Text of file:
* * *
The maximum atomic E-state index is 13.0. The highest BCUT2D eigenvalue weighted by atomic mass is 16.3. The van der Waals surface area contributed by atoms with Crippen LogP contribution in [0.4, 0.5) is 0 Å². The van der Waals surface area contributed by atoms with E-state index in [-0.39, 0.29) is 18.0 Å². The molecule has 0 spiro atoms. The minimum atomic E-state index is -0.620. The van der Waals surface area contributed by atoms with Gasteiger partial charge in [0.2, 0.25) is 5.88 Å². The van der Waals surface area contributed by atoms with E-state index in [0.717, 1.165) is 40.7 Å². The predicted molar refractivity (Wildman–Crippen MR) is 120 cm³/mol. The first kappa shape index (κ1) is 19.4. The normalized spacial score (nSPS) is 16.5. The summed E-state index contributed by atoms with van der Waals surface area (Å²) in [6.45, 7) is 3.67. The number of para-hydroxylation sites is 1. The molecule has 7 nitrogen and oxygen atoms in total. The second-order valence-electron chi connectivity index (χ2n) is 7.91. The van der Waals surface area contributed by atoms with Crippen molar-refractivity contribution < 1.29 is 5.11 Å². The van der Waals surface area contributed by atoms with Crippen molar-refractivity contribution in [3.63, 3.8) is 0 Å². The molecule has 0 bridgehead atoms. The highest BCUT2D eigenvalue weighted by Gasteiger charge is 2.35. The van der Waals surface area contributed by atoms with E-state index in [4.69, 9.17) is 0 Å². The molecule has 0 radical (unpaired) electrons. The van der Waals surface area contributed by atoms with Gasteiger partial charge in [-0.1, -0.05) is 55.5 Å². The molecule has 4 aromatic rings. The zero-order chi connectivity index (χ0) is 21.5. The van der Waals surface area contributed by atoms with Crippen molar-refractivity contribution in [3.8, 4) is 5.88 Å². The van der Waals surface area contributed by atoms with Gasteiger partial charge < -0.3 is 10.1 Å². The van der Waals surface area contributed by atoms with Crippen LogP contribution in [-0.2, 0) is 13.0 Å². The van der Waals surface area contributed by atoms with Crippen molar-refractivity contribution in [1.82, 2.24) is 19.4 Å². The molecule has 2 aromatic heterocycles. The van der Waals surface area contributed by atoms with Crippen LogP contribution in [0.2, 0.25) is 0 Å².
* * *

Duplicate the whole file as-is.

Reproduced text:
The maximum atomic E-state index is 13.0. The highest BCUT2D eigenvalue weighted by atomic mass is 16.3. The van der Waals surface area contributed by atoms with Crippen LogP contribution in [0.4, 0.5) is 0 Å². The van der Waals surface area contributed by atoms with E-state index in [-0.39, 0.29) is 18.0 Å². The molecule has 0 spiro atoms. The minimum atomic E-state index is -0.620. The van der Waals surface area contributed by atoms with Gasteiger partial charge in [0.2, 0.25) is 5.88 Å². The van der Waals surface area contributed by atoms with E-state index in [0.717, 1.165) is 40.7 Å². The predicted molar refractivity (Wildman–Crippen MR) is 120 cm³/mol. The first kappa shape index (κ1) is 19.4. The normalized spacial score (nSPS) is 16.5. The summed E-state index contributed by atoms with van der Waals surface area (Å²) in [6.45, 7) is 3.67. The number of para-hydroxylation sites is 1. The molecule has 7 nitrogen and oxygen atoms in total. The second-order valence-electron chi connectivity index (χ2n) is 7.91. The van der Waals surface area contributed by atoms with Crippen molar-refractivity contribution < 1.29 is 5.11 Å². The van der Waals surface area contributed by atoms with Crippen molar-refractivity contribution in [3.63, 3.8) is 0 Å². The molecule has 0 bridgehead atoms. The highest BCUT2D eigenvalue weighted by Gasteiger charge is 2.35. The van der Waals surface area contributed by atoms with E-state index in [4.69, 9.17) is 0 Å². The molecule has 0 radical (unpaired) electrons. The van der Waals surface area contributed by atoms with Gasteiger partial charge in [-0.1, -0.05) is 55.5 Å². The molecule has 4 aromatic rings. The zero-order chi connectivity index (χ0) is 21.5. The van der Waals surface area contributed by atoms with Crippen molar-refractivity contribution in [3.8, 4) is 5.88 Å². The van der Waals surface area contributed by atoms with Gasteiger partial charge < -0.3 is 10.1 Å². The van der Waals surface area contributed by atoms with Crippen LogP contribution in [-0.2, 0) is 13.0 Å². The van der Waals surface area contributed by atoms with Crippen molar-refractivity contribution in [1.82, 2.24) is 19.4 Å². The molecule has 2 aromatic heterocycles. The van der Waals surface area contributed by atoms with Crippen LogP contribution in [0.2, 0.25) is 0 Å².